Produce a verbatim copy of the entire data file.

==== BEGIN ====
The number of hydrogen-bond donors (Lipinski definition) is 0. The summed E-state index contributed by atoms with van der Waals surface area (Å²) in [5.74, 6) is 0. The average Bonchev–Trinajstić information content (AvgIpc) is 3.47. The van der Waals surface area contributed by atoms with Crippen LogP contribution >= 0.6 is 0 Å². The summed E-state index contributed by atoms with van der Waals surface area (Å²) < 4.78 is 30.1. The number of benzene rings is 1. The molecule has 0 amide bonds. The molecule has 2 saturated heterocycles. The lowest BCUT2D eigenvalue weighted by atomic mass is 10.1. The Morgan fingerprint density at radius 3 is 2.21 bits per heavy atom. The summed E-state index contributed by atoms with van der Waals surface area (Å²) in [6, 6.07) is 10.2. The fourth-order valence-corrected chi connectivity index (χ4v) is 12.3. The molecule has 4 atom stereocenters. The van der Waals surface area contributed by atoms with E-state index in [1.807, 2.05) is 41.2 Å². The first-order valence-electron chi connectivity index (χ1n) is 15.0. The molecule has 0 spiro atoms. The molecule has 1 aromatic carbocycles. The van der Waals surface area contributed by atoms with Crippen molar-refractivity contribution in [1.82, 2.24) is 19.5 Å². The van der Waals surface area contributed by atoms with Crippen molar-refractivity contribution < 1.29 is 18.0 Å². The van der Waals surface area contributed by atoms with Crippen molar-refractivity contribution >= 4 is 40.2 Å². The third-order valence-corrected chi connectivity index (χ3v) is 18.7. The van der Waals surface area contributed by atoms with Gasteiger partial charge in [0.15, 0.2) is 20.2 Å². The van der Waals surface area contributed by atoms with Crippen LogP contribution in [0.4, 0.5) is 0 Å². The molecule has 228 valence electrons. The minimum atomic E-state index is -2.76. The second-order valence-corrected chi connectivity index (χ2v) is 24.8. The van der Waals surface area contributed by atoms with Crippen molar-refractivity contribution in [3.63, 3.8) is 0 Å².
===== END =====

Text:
The number of hydrogen-bond donors (Lipinski definition) is 0. The summed E-state index contributed by atoms with van der Waals surface area (Å²) in [5.74, 6) is 0. The average Bonchev–Trinajstić information content (AvgIpc) is 3.47. The van der Waals surface area contributed by atoms with Crippen LogP contribution >= 0.6 is 0 Å². The summed E-state index contributed by atoms with van der Waals surface area (Å²) < 4.78 is 30.1. The number of benzene rings is 1. The molecule has 0 amide bonds. The molecule has 2 saturated heterocycles. The lowest BCUT2D eigenvalue weighted by atomic mass is 10.1. The Morgan fingerprint density at radius 3 is 2.21 bits per heavy atom. The summed E-state index contributed by atoms with van der Waals surface area (Å²) in [6, 6.07) is 10.2. The fourth-order valence-corrected chi connectivity index (χ4v) is 12.3. The molecule has 4 atom stereocenters. The van der Waals surface area contributed by atoms with E-state index in [1.807, 2.05) is 41.2 Å². The first-order valence-electron chi connectivity index (χ1n) is 15.0. The molecule has 0 spiro atoms. The molecule has 1 aromatic carbocycles. The van der Waals surface area contributed by atoms with Crippen molar-refractivity contribution in [1.82, 2.24) is 19.5 Å². The van der Waals surface area contributed by atoms with Crippen molar-refractivity contribution < 1.29 is 18.0 Å². The van der Waals surface area contributed by atoms with Crippen molar-refractivity contribution >= 4 is 40.2 Å². The third-order valence-corrected chi connectivity index (χ3v) is 18.7. The van der Waals surface area contributed by atoms with Gasteiger partial charge in [0.15, 0.2) is 20.2 Å². The van der Waals surface area contributed by atoms with Crippen LogP contribution in [0.4, 0.5) is 0 Å². The molecule has 228 valence electrons. The minimum atomic E-state index is -2.76. The second-order valence-corrected chi connectivity index (χ2v) is 24.8. The van der Waals surface area contributed by atoms with Crippen molar-refractivity contribution in [3.63, 3.8) is 0 Å².